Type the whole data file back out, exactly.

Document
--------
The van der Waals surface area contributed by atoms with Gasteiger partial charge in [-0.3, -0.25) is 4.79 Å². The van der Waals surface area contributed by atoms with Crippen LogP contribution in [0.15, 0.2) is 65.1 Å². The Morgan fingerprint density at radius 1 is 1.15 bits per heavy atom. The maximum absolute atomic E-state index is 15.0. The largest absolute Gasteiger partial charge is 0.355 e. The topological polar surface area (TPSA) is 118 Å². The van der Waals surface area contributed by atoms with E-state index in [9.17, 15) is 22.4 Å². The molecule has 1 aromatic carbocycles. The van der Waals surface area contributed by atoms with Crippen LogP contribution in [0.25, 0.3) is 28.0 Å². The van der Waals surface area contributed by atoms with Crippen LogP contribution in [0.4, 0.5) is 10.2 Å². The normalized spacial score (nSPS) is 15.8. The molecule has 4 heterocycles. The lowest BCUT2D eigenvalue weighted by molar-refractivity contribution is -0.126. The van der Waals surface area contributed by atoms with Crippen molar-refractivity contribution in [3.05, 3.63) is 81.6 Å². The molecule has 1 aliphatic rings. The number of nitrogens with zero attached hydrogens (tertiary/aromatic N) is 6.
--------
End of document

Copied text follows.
The van der Waals surface area contributed by atoms with Gasteiger partial charge in [-0.3, -0.25) is 4.79 Å². The van der Waals surface area contributed by atoms with Crippen LogP contribution in [0.15, 0.2) is 65.1 Å². The Morgan fingerprint density at radius 1 is 1.15 bits per heavy atom. The maximum absolute atomic E-state index is 15.0. The largest absolute Gasteiger partial charge is 0.355 e. The topological polar surface area (TPSA) is 118 Å². The van der Waals surface area contributed by atoms with E-state index in [9.17, 15) is 22.4 Å². The molecule has 1 aromatic carbocycles. The van der Waals surface area contributed by atoms with Crippen LogP contribution in [0.25, 0.3) is 28.0 Å². The van der Waals surface area contributed by atoms with Crippen LogP contribution in [0.4, 0.5) is 10.2 Å². The normalized spacial score (nSPS) is 15.8. The molecule has 4 heterocycles. The lowest BCUT2D eigenvalue weighted by molar-refractivity contribution is -0.126. The van der Waals surface area contributed by atoms with Crippen molar-refractivity contribution in [3.05, 3.63) is 81.6 Å². The molecule has 1 aliphatic rings. The number of nitrogens with zero attached hydrogens (tertiary/aromatic N) is 6.